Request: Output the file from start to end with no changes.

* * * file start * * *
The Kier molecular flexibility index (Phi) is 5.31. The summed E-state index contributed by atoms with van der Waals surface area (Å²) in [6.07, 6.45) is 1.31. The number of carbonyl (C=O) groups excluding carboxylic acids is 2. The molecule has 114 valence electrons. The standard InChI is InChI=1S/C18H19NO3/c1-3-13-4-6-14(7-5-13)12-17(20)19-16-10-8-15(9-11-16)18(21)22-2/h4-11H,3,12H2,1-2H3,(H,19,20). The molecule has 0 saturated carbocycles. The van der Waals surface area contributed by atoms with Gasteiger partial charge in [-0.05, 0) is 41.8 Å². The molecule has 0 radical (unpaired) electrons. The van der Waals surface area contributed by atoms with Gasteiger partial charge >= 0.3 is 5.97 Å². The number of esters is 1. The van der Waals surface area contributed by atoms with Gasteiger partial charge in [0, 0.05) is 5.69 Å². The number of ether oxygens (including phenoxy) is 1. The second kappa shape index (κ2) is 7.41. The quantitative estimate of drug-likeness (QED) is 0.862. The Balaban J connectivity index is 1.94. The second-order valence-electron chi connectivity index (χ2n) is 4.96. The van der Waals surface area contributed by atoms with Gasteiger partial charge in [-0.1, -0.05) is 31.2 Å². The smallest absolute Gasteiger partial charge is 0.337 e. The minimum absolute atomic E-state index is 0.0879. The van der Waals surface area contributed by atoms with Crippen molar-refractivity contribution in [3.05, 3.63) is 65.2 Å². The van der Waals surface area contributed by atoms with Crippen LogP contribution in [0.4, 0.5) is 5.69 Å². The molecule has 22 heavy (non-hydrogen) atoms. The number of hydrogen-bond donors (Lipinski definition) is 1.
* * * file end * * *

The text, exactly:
The Kier molecular flexibility index (Phi) is 5.31. The summed E-state index contributed by atoms with van der Waals surface area (Å²) in [6.07, 6.45) is 1.31. The number of carbonyl (C=O) groups excluding carboxylic acids is 2. The molecule has 114 valence electrons. The standard InChI is InChI=1S/C18H19NO3/c1-3-13-4-6-14(7-5-13)12-17(20)19-16-10-8-15(9-11-16)18(21)22-2/h4-11H,3,12H2,1-2H3,(H,19,20). The molecule has 0 saturated carbocycles. The van der Waals surface area contributed by atoms with Gasteiger partial charge in [-0.05, 0) is 41.8 Å². The molecule has 0 radical (unpaired) electrons. The van der Waals surface area contributed by atoms with Gasteiger partial charge >= 0.3 is 5.97 Å². The number of esters is 1. The van der Waals surface area contributed by atoms with Gasteiger partial charge in [0, 0.05) is 5.69 Å². The number of ether oxygens (including phenoxy) is 1. The second kappa shape index (κ2) is 7.41. The quantitative estimate of drug-likeness (QED) is 0.862. The Balaban J connectivity index is 1.94. The second-order valence-electron chi connectivity index (χ2n) is 4.96. The van der Waals surface area contributed by atoms with Gasteiger partial charge in [-0.1, -0.05) is 31.2 Å². The smallest absolute Gasteiger partial charge is 0.337 e. The minimum absolute atomic E-state index is 0.0879. The van der Waals surface area contributed by atoms with Crippen molar-refractivity contribution in [3.05, 3.63) is 65.2 Å². The van der Waals surface area contributed by atoms with Crippen LogP contribution in [0.4, 0.5) is 5.69 Å². The molecule has 22 heavy (non-hydrogen) atoms. The number of hydrogen-bond donors (Lipinski definition) is 1.